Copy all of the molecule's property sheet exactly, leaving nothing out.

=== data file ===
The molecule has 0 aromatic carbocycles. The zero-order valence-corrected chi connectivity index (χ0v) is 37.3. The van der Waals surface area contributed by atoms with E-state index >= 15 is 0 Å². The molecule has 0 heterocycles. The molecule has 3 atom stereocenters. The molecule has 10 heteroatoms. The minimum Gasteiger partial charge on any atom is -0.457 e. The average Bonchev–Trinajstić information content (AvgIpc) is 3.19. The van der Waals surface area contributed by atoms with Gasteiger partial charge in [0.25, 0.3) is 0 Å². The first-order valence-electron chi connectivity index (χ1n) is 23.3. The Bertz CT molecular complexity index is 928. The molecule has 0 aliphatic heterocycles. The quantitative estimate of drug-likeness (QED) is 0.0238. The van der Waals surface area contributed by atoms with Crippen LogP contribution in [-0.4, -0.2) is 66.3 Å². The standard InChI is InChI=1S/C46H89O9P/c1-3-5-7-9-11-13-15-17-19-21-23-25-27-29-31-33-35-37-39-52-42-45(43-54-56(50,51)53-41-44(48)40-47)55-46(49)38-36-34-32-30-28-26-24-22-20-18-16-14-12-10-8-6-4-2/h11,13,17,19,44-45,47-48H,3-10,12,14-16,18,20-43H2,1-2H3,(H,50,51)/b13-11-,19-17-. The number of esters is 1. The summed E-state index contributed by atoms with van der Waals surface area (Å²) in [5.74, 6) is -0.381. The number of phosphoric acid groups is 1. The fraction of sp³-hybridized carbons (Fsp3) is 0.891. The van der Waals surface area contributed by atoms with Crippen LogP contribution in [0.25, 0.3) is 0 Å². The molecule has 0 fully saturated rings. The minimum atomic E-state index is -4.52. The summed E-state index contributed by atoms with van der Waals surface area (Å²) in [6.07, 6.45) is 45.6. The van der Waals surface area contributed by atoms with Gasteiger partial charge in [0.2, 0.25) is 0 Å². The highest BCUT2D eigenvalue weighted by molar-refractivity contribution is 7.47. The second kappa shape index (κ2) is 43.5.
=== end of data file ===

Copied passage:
The molecule has 0 aromatic carbocycles. The zero-order valence-corrected chi connectivity index (χ0v) is 37.3. The van der Waals surface area contributed by atoms with E-state index >= 15 is 0 Å². The molecule has 0 heterocycles. The molecule has 3 atom stereocenters. The molecule has 10 heteroatoms. The minimum Gasteiger partial charge on any atom is -0.457 e. The average Bonchev–Trinajstić information content (AvgIpc) is 3.19. The van der Waals surface area contributed by atoms with Gasteiger partial charge in [0.25, 0.3) is 0 Å². The first-order valence-electron chi connectivity index (χ1n) is 23.3. The Bertz CT molecular complexity index is 928. The molecule has 0 aliphatic heterocycles. The quantitative estimate of drug-likeness (QED) is 0.0238. The van der Waals surface area contributed by atoms with Crippen LogP contribution in [-0.4, -0.2) is 66.3 Å². The standard InChI is InChI=1S/C46H89O9P/c1-3-5-7-9-11-13-15-17-19-21-23-25-27-29-31-33-35-37-39-52-42-45(43-54-56(50,51)53-41-44(48)40-47)55-46(49)38-36-34-32-30-28-26-24-22-20-18-16-14-12-10-8-6-4-2/h11,13,17,19,44-45,47-48H,3-10,12,14-16,18,20-43H2,1-2H3,(H,50,51)/b13-11-,19-17-. The number of esters is 1. The summed E-state index contributed by atoms with van der Waals surface area (Å²) in [5.74, 6) is -0.381. The number of phosphoric acid groups is 1. The fraction of sp³-hybridized carbons (Fsp3) is 0.891. The van der Waals surface area contributed by atoms with Crippen LogP contribution in [0.25, 0.3) is 0 Å². The molecule has 0 fully saturated rings. The minimum atomic E-state index is -4.52. The summed E-state index contributed by atoms with van der Waals surface area (Å²) in [6.07, 6.45) is 45.6. The van der Waals surface area contributed by atoms with Gasteiger partial charge in [0.2, 0.25) is 0 Å². The highest BCUT2D eigenvalue weighted by molar-refractivity contribution is 7.47. The second kappa shape index (κ2) is 43.5.